Fraternities and sororities
The first fraternity on campus was the Beta chapter of Delta Kappa Epsilon, organized in April 1851. It was soon followed by Phi Gamma Delta, Delta Psi, Chi Psi, and Sigma Alpha Epsilon. They disbanded during the Civil War and university closing, returning to campus soon afterward. Alpha Tau Omega, active since 1879, is the longest consecutively active fraternity at UNC—Chapel Hill. In 1890 the Greek letter fraternities published the first yearbook, The Hellenian, which was replaced in 1901 by the university-wide Yackety Yack. Professional fraternities established chapters at UNC in the 1910s, starting with Alpha Chi Sigma, a chemistry fraternity, in 1912.
Although women began attending the university in the 1890s, the first sororities did not open until 1923, with Pi Beta Phi and Chi Omega. Their number increased from the 1930s through the 1970s, as women students gained a greater foothold. The first Jewish fraternity at UNC came in 1924, with the Omega chapter of Tau Epsilon Phi. In 1973 the Psi Delta Chapter of Omega Psi Phi became the first historically black Greek fraternity at Carolina; and the Kappa Omicron chapter of Delta Sigma Theta the first African American sorority on campus. In 1994 UNC—Chapel Hill undergraduates organized the nation's first sorority for Native American women, Alpha Pi Omega, which has grown to nineteen chapters across the country.
A number of cultural fraternities and sororities have joined these since the late 1990s, representing students interested in Asian, South Asian, Latinx, and multicultural experiences. All of the Greek fraternities and sororities are official student organizations at Carolina, and in 2018 about 17 percent of the students were affiliated with one.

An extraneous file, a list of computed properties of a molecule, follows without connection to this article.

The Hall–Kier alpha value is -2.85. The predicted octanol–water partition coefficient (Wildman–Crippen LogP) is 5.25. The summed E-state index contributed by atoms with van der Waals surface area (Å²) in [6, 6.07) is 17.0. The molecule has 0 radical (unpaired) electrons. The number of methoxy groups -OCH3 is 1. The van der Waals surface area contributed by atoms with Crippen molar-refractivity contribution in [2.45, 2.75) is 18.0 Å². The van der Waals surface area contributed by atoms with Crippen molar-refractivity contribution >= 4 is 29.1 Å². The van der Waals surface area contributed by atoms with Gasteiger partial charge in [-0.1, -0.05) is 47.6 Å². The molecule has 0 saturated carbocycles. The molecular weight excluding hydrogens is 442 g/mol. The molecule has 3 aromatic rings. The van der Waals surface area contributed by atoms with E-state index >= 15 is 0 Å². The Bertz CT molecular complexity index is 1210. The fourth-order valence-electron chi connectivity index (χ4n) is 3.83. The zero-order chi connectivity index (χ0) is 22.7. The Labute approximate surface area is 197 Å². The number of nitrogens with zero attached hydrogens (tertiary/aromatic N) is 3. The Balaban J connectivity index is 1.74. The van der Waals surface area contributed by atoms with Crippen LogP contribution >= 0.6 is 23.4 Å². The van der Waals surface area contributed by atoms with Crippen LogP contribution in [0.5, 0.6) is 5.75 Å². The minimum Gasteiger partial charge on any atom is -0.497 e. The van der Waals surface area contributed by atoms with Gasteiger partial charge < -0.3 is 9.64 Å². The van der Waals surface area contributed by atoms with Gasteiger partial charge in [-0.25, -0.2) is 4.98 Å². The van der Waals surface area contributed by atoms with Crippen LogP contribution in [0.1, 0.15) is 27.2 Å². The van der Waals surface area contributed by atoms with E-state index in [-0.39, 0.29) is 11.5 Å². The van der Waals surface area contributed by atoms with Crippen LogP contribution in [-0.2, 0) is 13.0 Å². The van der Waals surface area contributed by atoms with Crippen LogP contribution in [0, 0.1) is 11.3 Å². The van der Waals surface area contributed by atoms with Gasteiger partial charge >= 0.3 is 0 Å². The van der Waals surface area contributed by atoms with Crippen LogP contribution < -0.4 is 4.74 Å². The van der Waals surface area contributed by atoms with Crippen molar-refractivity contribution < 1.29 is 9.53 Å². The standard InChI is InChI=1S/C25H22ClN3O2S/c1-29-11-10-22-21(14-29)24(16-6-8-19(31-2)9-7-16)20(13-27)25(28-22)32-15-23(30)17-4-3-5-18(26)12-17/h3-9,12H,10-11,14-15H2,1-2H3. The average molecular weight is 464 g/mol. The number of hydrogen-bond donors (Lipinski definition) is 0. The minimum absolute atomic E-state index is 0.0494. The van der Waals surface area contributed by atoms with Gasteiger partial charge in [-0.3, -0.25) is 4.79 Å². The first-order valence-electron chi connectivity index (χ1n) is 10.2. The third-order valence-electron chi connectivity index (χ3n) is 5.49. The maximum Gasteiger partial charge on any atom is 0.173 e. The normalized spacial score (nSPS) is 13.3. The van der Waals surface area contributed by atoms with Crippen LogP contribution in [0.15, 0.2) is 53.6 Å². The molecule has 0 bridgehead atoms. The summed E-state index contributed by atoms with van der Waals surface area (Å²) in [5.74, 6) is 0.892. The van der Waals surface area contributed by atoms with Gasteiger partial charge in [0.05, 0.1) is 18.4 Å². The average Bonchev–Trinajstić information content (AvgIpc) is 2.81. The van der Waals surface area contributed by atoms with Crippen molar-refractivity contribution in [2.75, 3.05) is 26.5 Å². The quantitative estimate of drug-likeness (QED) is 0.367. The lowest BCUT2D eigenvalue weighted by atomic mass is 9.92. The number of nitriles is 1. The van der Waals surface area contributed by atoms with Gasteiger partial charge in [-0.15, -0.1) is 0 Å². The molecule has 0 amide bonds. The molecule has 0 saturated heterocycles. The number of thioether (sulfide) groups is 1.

Fraternity Row originally stretched from the site of Porthole Alley south to Cameron Avenue. A fire in January 1919 destroyed three of the ten houses and nearly burned down the new Carnegie Library (Hill Hall). The trustees decided to deal with the hazards of frame fraternity houses by moving them off-campus. They purchased lots on the west side of Columbia Street and exchanged the fraternities on campus property for new spaces there. The newly dubbed Fraternity Court was completed in 1926. Until recently, only two of the original fraternity houses remained: Hill Hall Annex, located just to the north of Hill Hall, was built in the 1890s as the Delta Kappa Epsilon Fraternity. It served many subsequent functions until it was demolished in 2017. The sole remaining structure is Evergreen House, which was built around 1890 as the Kappa Sigma Fraternity and now houses the Department of Psychology community clinic.
Date Established: 1851
Date Range: 1851 – Present